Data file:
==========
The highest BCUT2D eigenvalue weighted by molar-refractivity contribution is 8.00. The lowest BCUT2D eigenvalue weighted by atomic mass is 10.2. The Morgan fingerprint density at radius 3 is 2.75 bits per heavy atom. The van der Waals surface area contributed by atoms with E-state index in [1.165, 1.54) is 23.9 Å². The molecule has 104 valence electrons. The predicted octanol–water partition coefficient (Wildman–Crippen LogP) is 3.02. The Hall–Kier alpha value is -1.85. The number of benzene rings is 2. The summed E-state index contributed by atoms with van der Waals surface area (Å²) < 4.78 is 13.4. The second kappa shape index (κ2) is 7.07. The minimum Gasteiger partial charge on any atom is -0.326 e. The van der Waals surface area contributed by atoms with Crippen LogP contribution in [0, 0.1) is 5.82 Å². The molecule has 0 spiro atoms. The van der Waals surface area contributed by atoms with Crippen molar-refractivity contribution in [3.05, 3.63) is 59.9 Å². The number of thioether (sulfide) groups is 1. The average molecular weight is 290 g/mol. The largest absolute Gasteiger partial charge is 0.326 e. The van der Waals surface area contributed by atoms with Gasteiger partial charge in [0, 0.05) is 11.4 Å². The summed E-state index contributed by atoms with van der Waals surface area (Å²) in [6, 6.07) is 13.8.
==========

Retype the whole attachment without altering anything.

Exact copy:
The highest BCUT2D eigenvalue weighted by molar-refractivity contribution is 8.00. The lowest BCUT2D eigenvalue weighted by atomic mass is 10.2. The Morgan fingerprint density at radius 3 is 2.75 bits per heavy atom. The van der Waals surface area contributed by atoms with E-state index in [1.165, 1.54) is 23.9 Å². The molecule has 104 valence electrons. The predicted octanol–water partition coefficient (Wildman–Crippen LogP) is 3.02. The Hall–Kier alpha value is -1.85. The number of benzene rings is 2. The summed E-state index contributed by atoms with van der Waals surface area (Å²) < 4.78 is 13.4. The second kappa shape index (κ2) is 7.07. The minimum Gasteiger partial charge on any atom is -0.326 e. The van der Waals surface area contributed by atoms with Crippen LogP contribution in [0, 0.1) is 5.82 Å². The molecule has 0 spiro atoms. The van der Waals surface area contributed by atoms with Crippen molar-refractivity contribution in [3.05, 3.63) is 59.9 Å². The number of thioether (sulfide) groups is 1. The average molecular weight is 290 g/mol. The largest absolute Gasteiger partial charge is 0.326 e. The van der Waals surface area contributed by atoms with Gasteiger partial charge in [0, 0.05) is 11.4 Å². The summed E-state index contributed by atoms with van der Waals surface area (Å²) in [6, 6.07) is 13.8.